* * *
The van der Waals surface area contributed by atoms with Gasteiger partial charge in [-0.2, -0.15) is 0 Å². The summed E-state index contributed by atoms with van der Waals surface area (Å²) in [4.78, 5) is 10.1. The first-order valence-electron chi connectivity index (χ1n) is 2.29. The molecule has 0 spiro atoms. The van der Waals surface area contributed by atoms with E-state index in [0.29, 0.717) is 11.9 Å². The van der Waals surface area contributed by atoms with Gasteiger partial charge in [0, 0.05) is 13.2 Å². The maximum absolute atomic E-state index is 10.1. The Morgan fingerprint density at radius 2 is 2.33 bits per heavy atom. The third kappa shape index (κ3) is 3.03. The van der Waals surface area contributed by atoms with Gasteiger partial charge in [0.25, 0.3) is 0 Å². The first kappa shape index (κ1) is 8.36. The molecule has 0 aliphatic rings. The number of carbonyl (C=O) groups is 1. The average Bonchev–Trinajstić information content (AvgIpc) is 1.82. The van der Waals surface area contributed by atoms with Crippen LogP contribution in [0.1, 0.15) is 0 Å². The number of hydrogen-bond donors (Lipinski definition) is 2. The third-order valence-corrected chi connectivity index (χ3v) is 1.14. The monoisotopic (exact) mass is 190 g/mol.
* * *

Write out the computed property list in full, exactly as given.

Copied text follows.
The van der Waals surface area contributed by atoms with Gasteiger partial charge in [-0.2, -0.15) is 0 Å². The summed E-state index contributed by atoms with van der Waals surface area (Å²) in [4.78, 5) is 10.1. The first-order valence-electron chi connectivity index (χ1n) is 2.29. The molecule has 0 spiro atoms. The van der Waals surface area contributed by atoms with E-state index in [0.29, 0.717) is 11.9 Å². The van der Waals surface area contributed by atoms with Gasteiger partial charge in [0, 0.05) is 13.2 Å². The maximum absolute atomic E-state index is 10.1. The Morgan fingerprint density at radius 2 is 2.33 bits per heavy atom. The third kappa shape index (κ3) is 3.03. The van der Waals surface area contributed by atoms with Gasteiger partial charge in [0.25, 0.3) is 0 Å². The first kappa shape index (κ1) is 8.36. The molecule has 0 aliphatic rings. The number of carbonyl (C=O) groups is 1. The average Bonchev–Trinajstić information content (AvgIpc) is 1.82. The van der Waals surface area contributed by atoms with Crippen LogP contribution in [0.1, 0.15) is 0 Å². The number of hydrogen-bond donors (Lipinski definition) is 2. The third-order valence-corrected chi connectivity index (χ3v) is 1.14. The monoisotopic (exact) mass is 190 g/mol.